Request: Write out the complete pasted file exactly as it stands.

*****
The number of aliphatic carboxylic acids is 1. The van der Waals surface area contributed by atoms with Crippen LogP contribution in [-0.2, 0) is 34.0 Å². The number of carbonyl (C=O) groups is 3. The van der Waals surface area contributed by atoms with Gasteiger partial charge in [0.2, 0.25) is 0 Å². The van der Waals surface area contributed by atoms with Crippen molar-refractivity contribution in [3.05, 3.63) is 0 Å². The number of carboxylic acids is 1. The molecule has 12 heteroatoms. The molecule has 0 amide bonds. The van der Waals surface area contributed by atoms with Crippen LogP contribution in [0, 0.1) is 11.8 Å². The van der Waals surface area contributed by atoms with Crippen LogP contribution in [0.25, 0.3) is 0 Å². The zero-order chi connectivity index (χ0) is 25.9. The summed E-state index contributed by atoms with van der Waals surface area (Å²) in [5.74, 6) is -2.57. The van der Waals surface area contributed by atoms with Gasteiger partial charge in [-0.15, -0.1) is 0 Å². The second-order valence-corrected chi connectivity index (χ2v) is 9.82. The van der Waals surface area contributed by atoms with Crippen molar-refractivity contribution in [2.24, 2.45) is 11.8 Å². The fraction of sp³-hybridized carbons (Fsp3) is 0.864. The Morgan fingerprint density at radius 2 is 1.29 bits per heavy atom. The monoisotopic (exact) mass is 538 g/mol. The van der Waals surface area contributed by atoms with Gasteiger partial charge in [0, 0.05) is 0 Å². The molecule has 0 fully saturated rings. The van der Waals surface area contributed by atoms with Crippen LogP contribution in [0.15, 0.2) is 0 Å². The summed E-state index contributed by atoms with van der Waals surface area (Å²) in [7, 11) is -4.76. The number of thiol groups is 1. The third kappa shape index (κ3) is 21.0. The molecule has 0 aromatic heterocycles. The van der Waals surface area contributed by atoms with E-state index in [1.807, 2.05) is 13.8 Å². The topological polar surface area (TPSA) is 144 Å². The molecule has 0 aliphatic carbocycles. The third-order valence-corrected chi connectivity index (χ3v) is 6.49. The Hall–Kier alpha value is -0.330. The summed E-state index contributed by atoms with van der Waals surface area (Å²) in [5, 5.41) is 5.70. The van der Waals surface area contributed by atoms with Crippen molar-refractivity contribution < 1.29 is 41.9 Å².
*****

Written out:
The number of aliphatic carboxylic acids is 1. The van der Waals surface area contributed by atoms with Crippen LogP contribution in [-0.2, 0) is 34.0 Å². The number of carbonyl (C=O) groups is 3. The van der Waals surface area contributed by atoms with Gasteiger partial charge in [0.2, 0.25) is 0 Å². The van der Waals surface area contributed by atoms with Crippen molar-refractivity contribution in [3.05, 3.63) is 0 Å². The number of carboxylic acids is 1. The molecule has 12 heteroatoms. The molecule has 0 amide bonds. The van der Waals surface area contributed by atoms with Crippen LogP contribution in [0, 0.1) is 11.8 Å². The van der Waals surface area contributed by atoms with Crippen LogP contribution in [0.25, 0.3) is 0 Å². The zero-order chi connectivity index (χ0) is 25.9. The summed E-state index contributed by atoms with van der Waals surface area (Å²) in [5.74, 6) is -2.57. The van der Waals surface area contributed by atoms with Gasteiger partial charge in [-0.15, -0.1) is 0 Å². The second-order valence-corrected chi connectivity index (χ2v) is 9.82. The van der Waals surface area contributed by atoms with Crippen molar-refractivity contribution in [2.24, 2.45) is 11.8 Å². The fraction of sp³-hybridized carbons (Fsp3) is 0.864. The Morgan fingerprint density at radius 2 is 1.29 bits per heavy atom. The monoisotopic (exact) mass is 538 g/mol. The van der Waals surface area contributed by atoms with Gasteiger partial charge in [0, 0.05) is 0 Å². The molecule has 0 fully saturated rings. The van der Waals surface area contributed by atoms with Crippen LogP contribution in [0.15, 0.2) is 0 Å². The summed E-state index contributed by atoms with van der Waals surface area (Å²) in [7, 11) is -4.76. The number of thiol groups is 1. The third kappa shape index (κ3) is 21.0. The molecule has 0 aromatic heterocycles. The van der Waals surface area contributed by atoms with E-state index in [1.807, 2.05) is 13.8 Å². The topological polar surface area (TPSA) is 144 Å². The molecule has 0 aliphatic carbocycles. The third-order valence-corrected chi connectivity index (χ3v) is 6.49. The Hall–Kier alpha value is -0.330. The summed E-state index contributed by atoms with van der Waals surface area (Å²) in [5, 5.41) is 5.70. The van der Waals surface area contributed by atoms with Crippen molar-refractivity contribution < 1.29 is 41.9 Å².